Western Sahara, a sparsely populated slice of desert on Africa's northwestern coast, doesn't get much ink as a potential crisis point in the global food system. You've probably never heard of the long-standing independence movement in the Morocco-controlled territory—or that the area harbors vast stores of an element critical to contemporary agriculture.
Morocco, it is thought, holds up to 85 percent (PDF) of the globe's known phosphate rock reserve—and a lot of it lies in Western Sahara. Morocco's royal family thus controls what Jeremy Grantham, cofounder of the prominent Boston-based global investment firm Grantham, Mayo, Van Otterloo & Co., called the "most important quasi-monopoly in economic history."
Our P use "must be drastically reduced in the next 20-40 years or we will begin to starve."
Who cares about phosphorus? For starters, every living thing on Earth—including humans—since all the crops we eat depend on it to produce healthy cells. Until the mid-20th century, farmers maintained phosphorus levels in soil by composting plant waste or spreading phosphorus-rich manure. Then new mining and refining techniques gave rise to the modern phosphorus fertilizer industry—and farmers, particularly in the rich temperate zones of Europe and North America, quickly became hooked on quick, cheap, and easy phosphorus. Now the rest of the world is scrambling to catch up, and annual phosphorus demand is rising nearly twice as fast as the population.
Our addiction to cheap P (as it's known in the periodic table) is risky for two reasons. The first, better-known one is that not all the phosphorus that farmers put on their land is absorbed by crops. A lot leaches into water, ending up in lakes and rivers, where it causes algal blooms—which, as they decompose and suck up oxygen, create dead zones.
But the scarier reason is that, like any mined material, phosphate rock is a finite resource, and there's fierce debate about just how long our supply can last. "Peak phosphorus" doesn't get a lot of buzz, but it should. In a recent essay in Nature, Grantham, who also runs an environmental foundation, put the case bluntly: Our P use "must be drastically reduced in the next 20-40 years or we will begin to starve."
Grantham isn't alone. A group of Australian and European academics caused a small furor in 2009 when they predicted that P production would peak by 2030 (PDF), after which point prices would rise dramatically. This would squeeze farmers, drive up food prices globally, and hand massive geopolitical leverage to the Moroccan government, which reportedly owns a 94 percent stake in the country's mining and fertilizer company.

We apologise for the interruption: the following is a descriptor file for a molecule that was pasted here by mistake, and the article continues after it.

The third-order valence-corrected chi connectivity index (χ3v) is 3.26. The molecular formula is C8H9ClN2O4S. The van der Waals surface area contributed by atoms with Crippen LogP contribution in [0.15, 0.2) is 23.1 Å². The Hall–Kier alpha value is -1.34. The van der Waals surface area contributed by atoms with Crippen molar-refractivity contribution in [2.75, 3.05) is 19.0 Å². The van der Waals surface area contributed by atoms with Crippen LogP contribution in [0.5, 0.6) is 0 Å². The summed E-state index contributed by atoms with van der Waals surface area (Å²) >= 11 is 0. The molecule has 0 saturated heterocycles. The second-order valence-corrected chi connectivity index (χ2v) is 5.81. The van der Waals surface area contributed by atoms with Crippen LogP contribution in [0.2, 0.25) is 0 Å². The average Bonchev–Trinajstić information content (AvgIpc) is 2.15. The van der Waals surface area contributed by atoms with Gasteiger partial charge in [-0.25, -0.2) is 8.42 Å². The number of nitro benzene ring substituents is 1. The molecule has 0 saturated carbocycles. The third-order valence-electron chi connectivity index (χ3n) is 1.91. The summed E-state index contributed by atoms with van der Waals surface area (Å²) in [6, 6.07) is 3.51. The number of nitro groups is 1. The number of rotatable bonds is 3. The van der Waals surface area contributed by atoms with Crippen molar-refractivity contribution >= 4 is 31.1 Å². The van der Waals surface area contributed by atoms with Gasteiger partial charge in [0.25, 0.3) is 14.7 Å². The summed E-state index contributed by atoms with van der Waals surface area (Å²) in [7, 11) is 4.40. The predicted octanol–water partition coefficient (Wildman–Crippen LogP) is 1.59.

The United States does have some phosphate reserves, the most heavily mined of which are in Florida. But phosphate mining is an environmentally devastating project—it requires stripping large swaths of land and generates massive amounts of a waste product called phosphogypsum, which contains low levels of radiation as well as a range of toxic heavy metals. In Florida, no one knows what to do with the stuff, so it has been sitting in huge piles in mining regions. The Environmental Protection Agency estimates that central Florida already houses nearly 1 billion metric tons of phosphogypsum, and 32 million metric tons are added each year—the equivalent of the "combined weight of approximately 6.4 million elephants," as an EPA document helpfully notes. Moreover, Florida's phosphate reserves are dwindling fast—they're expected to run out within 25 years—and we're already importing about 10 percent of our phosphate from Morocco.
It wouldn't hurt to figure out safe ways to reuse an abundant source of P: human pee.
Just as we can't drill our way out of our addiction to oil, there's no mining our way out of the phosphorus problem. Solving it will mean changing our way of farming and eating. Luckily, that's possible—and in another paper (PDF), that same group of Australian and European agriculture experts described how: We can curb our phosphorus habit by eating less meat (carnivorous diets burn as much as three times more P than vegetarian ones), reducing food waste, and shifting to farming techniques that conserve soil nutrients, including organic agriculture and permaculture.
But none of this will be enough without a serious effort to recycle the P that we now squander—and that means better use of animal manure. Right now meat production is concentrated in areas like North Carolina and Iowa, whose massive feedlots produce more manure than can be absorbed by nearby land. Smaller and more widely distributed meat operations would help on that front. And it wouldn't hurt to figure out safe ways to reuse an abundant source of P: human pee (PDF). (There's enough phosphorus in your annual output of urine to provide P for more than half of all the grain you consume in a year.) No one argues that any of this will be easy. But neither will paying a king's ransom to the Moroccan royal family.